“They can make the contrast between a president who is fighting for jobs and the middle class, while Romney and the Republican Congress are opposing and blocking him,” explained Eskew.
For the moment, Obama is going up early and keeping it positive. While the Obama ads will almost certainly keep up, it’s hard to imagine them not taking a relatively quick turn for the negative — particularly if Romney manages a win in South Carolina on Saturday.
ABC News drops bombs on Romney and Gingrich: ABC News on Wednesday dropped a couple bombs before the South Carolina primary, revealing Romney has millions invested in the Cayman Islands and talking to one of Newt Gingrich’s ex-wives for an interview that may or may not air before Saturday’s contest.
Both campaigns moved quickly to defuse the situations.
Romney’s campaign said the money invested offshore was part of a blind trust managed by someone else and wasn’t meant to avoid taxes. A spokeswoman said Romney pays the same taxes on that money that he would pay on U.S. investments.
“Gov. Romney does not decide where the funds are established; the sponsor of the funds does,” Romney spokeswoman Andrea Saul told the Fix. “They have indicated the accounts are set up in the Cayman Islands to help attract money from foreign investors.”
Gingrich’s daughters, meanwhile, quickly moved to head off any negative news that might come from the interview with Gingrich’s second ex-wife, Marianne, whose relationship overlapped with those of both his first wife and his third wife. Gingrich and his second wife have no relationship.
“The failure of a marriage is a terrible and emotional experience for everyone involved,” said Gingrich daughters Kathy Lubbers and Jackie Cushman, who are the daughters of Gingrich and his first wife. “Anyone who has had that experience understands it is a personal tragedy filled with regrets, and sometimes differing memories of events.
“We will not say anything negative about our father’s ex-wife. He has said before, privately and publicly, that he regrets any pain he may have caused in the past to people he loves.”
Added Gingrich adviser Bob Walker in comments to the National Review Online: “It is pretty nasty to use personal tragedy for political exploitation. That was a very bitter divorce, and you’re talking about somebody who is still, probably, very bitter.”
GOP seizes on Keystone XL decision: Obama’s potential Republican opponents on Wednesday quickly seized on his administration’s decision not to push forward with the proposed Keystone XL pipeline.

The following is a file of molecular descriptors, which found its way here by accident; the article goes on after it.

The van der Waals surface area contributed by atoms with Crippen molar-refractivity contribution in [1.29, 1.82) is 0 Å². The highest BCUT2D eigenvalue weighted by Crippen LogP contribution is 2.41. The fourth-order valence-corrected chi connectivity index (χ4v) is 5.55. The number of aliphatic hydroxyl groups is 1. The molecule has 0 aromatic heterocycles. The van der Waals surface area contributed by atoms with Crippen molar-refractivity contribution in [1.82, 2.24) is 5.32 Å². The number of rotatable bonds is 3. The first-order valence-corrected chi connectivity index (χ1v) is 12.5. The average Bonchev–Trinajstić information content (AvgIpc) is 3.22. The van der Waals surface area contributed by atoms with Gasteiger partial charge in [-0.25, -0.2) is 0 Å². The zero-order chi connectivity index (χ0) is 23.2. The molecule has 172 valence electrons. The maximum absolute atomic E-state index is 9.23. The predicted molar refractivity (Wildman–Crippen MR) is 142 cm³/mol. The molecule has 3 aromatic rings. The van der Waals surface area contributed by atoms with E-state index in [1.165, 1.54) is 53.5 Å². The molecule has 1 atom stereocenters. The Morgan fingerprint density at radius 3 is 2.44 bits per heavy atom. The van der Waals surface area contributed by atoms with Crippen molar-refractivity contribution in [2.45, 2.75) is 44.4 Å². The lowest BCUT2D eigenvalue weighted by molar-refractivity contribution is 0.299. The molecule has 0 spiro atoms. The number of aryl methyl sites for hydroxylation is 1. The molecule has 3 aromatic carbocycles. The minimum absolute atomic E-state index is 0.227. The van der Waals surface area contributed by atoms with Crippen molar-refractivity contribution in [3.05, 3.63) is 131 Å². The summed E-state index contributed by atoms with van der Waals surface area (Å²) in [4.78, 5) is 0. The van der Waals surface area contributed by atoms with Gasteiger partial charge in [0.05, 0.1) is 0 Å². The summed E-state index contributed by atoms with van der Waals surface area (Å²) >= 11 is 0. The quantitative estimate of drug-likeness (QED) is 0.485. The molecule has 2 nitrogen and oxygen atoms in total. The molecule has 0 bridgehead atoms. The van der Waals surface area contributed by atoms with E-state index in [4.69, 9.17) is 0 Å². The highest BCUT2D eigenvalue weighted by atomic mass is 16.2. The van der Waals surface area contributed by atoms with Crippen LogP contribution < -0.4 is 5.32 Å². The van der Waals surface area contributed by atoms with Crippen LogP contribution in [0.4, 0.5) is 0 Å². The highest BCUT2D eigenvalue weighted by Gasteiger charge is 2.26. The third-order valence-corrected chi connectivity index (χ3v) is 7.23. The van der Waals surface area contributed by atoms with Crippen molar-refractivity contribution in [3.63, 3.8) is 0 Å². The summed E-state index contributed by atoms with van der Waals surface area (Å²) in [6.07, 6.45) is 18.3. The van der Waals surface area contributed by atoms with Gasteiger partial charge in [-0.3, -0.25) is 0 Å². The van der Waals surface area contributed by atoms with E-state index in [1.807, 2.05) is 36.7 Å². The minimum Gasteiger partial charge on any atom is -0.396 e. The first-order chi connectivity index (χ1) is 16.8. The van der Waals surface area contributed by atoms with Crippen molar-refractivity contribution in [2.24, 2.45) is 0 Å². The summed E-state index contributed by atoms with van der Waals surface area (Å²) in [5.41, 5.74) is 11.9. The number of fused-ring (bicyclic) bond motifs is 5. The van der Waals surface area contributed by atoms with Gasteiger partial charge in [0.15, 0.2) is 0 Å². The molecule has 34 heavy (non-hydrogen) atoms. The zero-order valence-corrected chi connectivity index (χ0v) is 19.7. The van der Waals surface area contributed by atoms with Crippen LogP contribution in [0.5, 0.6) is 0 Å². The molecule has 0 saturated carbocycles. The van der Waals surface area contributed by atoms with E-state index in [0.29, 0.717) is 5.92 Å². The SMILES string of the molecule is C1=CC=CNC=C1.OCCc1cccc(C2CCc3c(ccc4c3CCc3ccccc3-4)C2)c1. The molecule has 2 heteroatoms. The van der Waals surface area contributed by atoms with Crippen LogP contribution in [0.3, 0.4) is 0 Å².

Romney called the move “as shocking as it is revealing.”
“It shows a president who once again has put politics ahead of sound policy,” the former Massachusetts governor said in a statement. “If Americans want to understand why unemployment in the United States has been stuck above 8 percent for the longest stretch since the Great Depression, decisions like this one are the place to begin.”
Added Rick Santorum: “Today’s decision by the Obama Administration is but another capitulation to the radical environmental fringe -- and in turn putting our national security and economy at risk.”
Republican congressional leaders joined the chorus.
As we wrote Wednesday, though, we don’t see this as a game-changing issue. While it’s grist for the GOP’s mill when it comes to accusing Obama of not working to create jobs, it’s such inside baseball that it probably doesn’t fit neatly into the GOP’s 2012 campaign.
Gingrich says Sarah Palin would have a position in his administration.
Gingrich remains the favorite of strong supporters of the tea party movement.
Gingrich says he pays a 31 percent tax rate and will release his tax returns.
Romney compares Gingrich to Al Gore.
Romney skips an event held by anti-abortion activists pushing for laws that would re-define a fertilized egg as a person.
Obama is still struggling with swing voters, according to a new CBS News/New York Times poll.
“Rick Santorum focuses on Gingrich with time running out in S.C.” — John Hoeffel, Los Angeles Times
“Gingrich sees a South Carolina surge” — Karen Tumulty, Washington Post
“For Romney, immigration issue offers an opportunity” — Richard Fausset, Los Angeles Times